The original report was by Greenpeace US

    If you are stupid enough to rely on Greenpeace reports and press releases, what can you expect?

  37. geo says:

    Re the Oz death threats, even if the most recent was 12 months ago, I had to do a double-take on the description. . . “an offhand remark made in person”.

    Describing a death threat as an “offhand remark” when it is made “in person”?! My goodness, remarkably phlegmatic types, those Aussies. Me, I tend to get uncomfortable when the fellow threatening to kill me is standing right in front of me. . .

  38. Joshua says:

    Ah yes, another day, another thread at WUWT whining incessantly about accusations regarding the influence of funding on “anti-consensus” scientists – from people who whine incessantly about the influence of funding on “consensus” scientists.

    If you didn’t have hypocrisy – what would you have left?

  39. Joshua says:

    George Monbiot seems to be a communist based on his actions and words.

    Wait – you forgot to add the bit about Saul Alinsky.

    Oh, and you forgot to add the bit about Nazis and Eugenicists.

    You guys are starting to slip.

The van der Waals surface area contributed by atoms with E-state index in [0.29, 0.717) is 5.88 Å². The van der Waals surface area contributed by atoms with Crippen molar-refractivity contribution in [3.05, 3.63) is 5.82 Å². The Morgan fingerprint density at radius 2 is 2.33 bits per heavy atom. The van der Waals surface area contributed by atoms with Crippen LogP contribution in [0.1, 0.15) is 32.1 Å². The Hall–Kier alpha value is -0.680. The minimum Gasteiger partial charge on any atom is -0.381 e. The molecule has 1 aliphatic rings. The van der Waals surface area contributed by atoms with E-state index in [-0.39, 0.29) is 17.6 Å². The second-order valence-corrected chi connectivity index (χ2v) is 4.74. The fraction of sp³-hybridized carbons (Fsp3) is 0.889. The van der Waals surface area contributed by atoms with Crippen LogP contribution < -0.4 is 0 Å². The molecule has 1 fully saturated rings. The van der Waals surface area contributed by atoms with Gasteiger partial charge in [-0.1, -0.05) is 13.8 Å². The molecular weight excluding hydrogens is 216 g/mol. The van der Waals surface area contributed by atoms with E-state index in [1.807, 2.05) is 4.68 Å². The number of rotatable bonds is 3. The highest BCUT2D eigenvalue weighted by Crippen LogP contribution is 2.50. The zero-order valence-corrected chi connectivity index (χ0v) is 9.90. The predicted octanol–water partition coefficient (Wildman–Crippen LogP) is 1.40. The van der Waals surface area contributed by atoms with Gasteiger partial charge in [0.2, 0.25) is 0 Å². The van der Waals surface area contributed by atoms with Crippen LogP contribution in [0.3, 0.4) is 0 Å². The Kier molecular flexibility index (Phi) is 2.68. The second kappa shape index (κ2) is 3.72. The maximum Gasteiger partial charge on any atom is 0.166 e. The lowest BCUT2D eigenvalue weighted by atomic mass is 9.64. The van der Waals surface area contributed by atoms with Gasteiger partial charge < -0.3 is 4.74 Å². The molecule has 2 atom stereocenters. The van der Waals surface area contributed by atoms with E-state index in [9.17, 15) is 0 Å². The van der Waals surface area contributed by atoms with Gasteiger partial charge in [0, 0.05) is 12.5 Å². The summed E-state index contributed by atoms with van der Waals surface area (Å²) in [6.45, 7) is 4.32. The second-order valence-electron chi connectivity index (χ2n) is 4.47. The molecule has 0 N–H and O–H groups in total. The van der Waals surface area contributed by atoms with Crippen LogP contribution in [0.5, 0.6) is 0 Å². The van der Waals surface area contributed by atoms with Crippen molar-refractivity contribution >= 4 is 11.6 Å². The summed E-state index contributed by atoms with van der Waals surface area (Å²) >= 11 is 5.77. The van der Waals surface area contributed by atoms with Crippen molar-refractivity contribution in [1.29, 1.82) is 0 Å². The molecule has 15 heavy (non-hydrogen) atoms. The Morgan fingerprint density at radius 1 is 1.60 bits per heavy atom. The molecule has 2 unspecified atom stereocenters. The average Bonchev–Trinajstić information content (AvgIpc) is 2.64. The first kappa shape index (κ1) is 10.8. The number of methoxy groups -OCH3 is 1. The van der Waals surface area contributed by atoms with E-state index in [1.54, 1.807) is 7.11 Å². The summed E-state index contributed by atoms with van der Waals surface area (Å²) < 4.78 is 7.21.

40. Eric Gisin says:

    I don’t know why twitter is so popular, it’s mostly noise and gossip from narcissists. The only practical use for it is real-time reporting.

  41. Matt Skaggs says:

    I suspect that this smear campaign may backfire by causing folks to read Soon and Balliunas 2003. The Hockey Team was quite successful in strawmanning the paper, to the extent that it pretty much disappeared from the conversation. If you read what Mann wrote about it, you would think that S&B 2003 was an attack on AGW theory. The paper was actually a reasonable meta-analysis attempt to contextualize the “catastrophe” part of CAGW by showing that paleoclimate researchers unaffiliated with the team were not finding evidence of impending catastrophe.

  42. Dennis Cox says:

    The funding of research by big oil is only a problem if they interfere in the doing of the science they’ve funded. If the science is done well, and the results are transparent, and can be replicated, then the science increases human knowledge. And it is immaterial where the funding to do it comes from.

    I don’t want to be the devil’s advocate here. But it seems like, on the subject of research funding, the big oil companies are damned if they do, and damned if they don’t. If they weren’t funding any research at all, they’d be accused of not giving anything back. And they’d really catch hell. If they didn’t fund those research programs, and organizations, who would?

    Personally, as an independent researcher, struggling to come up with the funds to do field work, I am completely shameless. As long as I don’t have to commit a crime, or sell myself, I don’t give a rip where the money comes from.

    There ain’t no such thing as free lunch. And there ain’t no such thing as ‘clean’ money. If researchers are to eschew the tainted moneys of ‘Big Oil’, who else has pockets so deep?